online
 before committing their crimes.

  The simpleminded meta alanysis would try to make a standard coding for 
all
 the studies (all two of them in my example) and would consider that the
  aggregate results of the studies was equivalent to a single larger 
study of
 the total number of subjects (10,010 in our example). Of course in our
 example the two studies are not at all comparable -- even though they
  purport to answer the same question. Our results would not be total 
garbage
  only because the second, much less reliable study used many fewer 
subjects,
 so it counts for less in the final statistics. But the result of the
  meta-analysis would be substantially LESS reliable than the results of 
the
 better study. (Note that the 10 psychotic murderers would mess up the
  results more than proportionally to their number, because they are 
cases of
  actual insanity and many of them may have been internet users -- as 
many
  people in any sample are -- whereas out of the 10,000 people there 
would be
 maybe 100 psychotic people and perhaps no people AS psychotic as the
  psychotic murdereres, and the study method would also fail to identify 
many
 people who really were psychotic despite being well-designed.)

 Thus we can see that a simpleminded meta analysis will give very lousy
  results. But a respectable meta-analysis has a systematic way off 
compiling
  the studies it uses, for example every study published in every issue 
of a
 large group of journals during a fiuxed time period is included. It is
  hoped that by looking only at (supposedly) reliable sources for the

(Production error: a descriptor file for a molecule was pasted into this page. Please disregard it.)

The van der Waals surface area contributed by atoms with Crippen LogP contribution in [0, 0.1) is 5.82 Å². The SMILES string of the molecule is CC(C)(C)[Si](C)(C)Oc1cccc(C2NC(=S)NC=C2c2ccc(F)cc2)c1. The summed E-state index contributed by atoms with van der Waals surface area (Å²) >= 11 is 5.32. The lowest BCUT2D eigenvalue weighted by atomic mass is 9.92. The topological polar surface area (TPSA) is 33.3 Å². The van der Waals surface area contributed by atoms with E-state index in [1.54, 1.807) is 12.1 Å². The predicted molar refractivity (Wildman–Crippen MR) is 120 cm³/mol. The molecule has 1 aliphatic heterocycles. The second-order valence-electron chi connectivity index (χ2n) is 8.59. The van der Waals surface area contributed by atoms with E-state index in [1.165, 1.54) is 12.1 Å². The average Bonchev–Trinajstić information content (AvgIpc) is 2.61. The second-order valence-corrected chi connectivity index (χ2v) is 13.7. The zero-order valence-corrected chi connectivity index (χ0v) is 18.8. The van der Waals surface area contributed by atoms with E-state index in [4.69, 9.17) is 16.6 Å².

studies,
  and then by including all of them that meet the set criteria, one 
exercises
  some quality control over the studies and does not omit important 
results,
  and also it is thought that problems with one study that alter the 
results
  in one direction will be balanced out by errors in other studies that 
cause
  an opposite bias. I find the whole process to be rather suspect and 
can see
 a lot to criticize in it, but the point is that there is an accepted
  methodology for doing these meta analyses, and it tries to address all 
the
 major problems with the process.

  Now imagine that the meta analysis gets all the studies it uses by a 
Google
  search. You can immediately see that there will be big problems if 
Google
  leaves out a lot of important stuff, overrepresents other things, and 
so
 forth. The method I am describing (especially using Google) sounds so
  terrible that it may be hard to believe that anyone would consider it 
to be
  a valid type of medical research, but unfortunately this is really the 
case,
  and some of the studies really do use internet searches. This, then, 
is a
  case where Google's faults could lead to people getting the wrong 
medical
 treatments, if decisions are made using results of meta analyses.
  (Fortunately, most medical authorities don't rely much on these kinds 
of
  studies, but they are increasingly being performed and published, 
precisely
 because the internet makes these studies easy to do!)

 Millie Niss

 **********

  * Visit the Writing and the Digital Life blog 
http://writing.typepad.com
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SIGNOFF
 WRITING-AND-THE-DIGITAL-LIFE

  

**********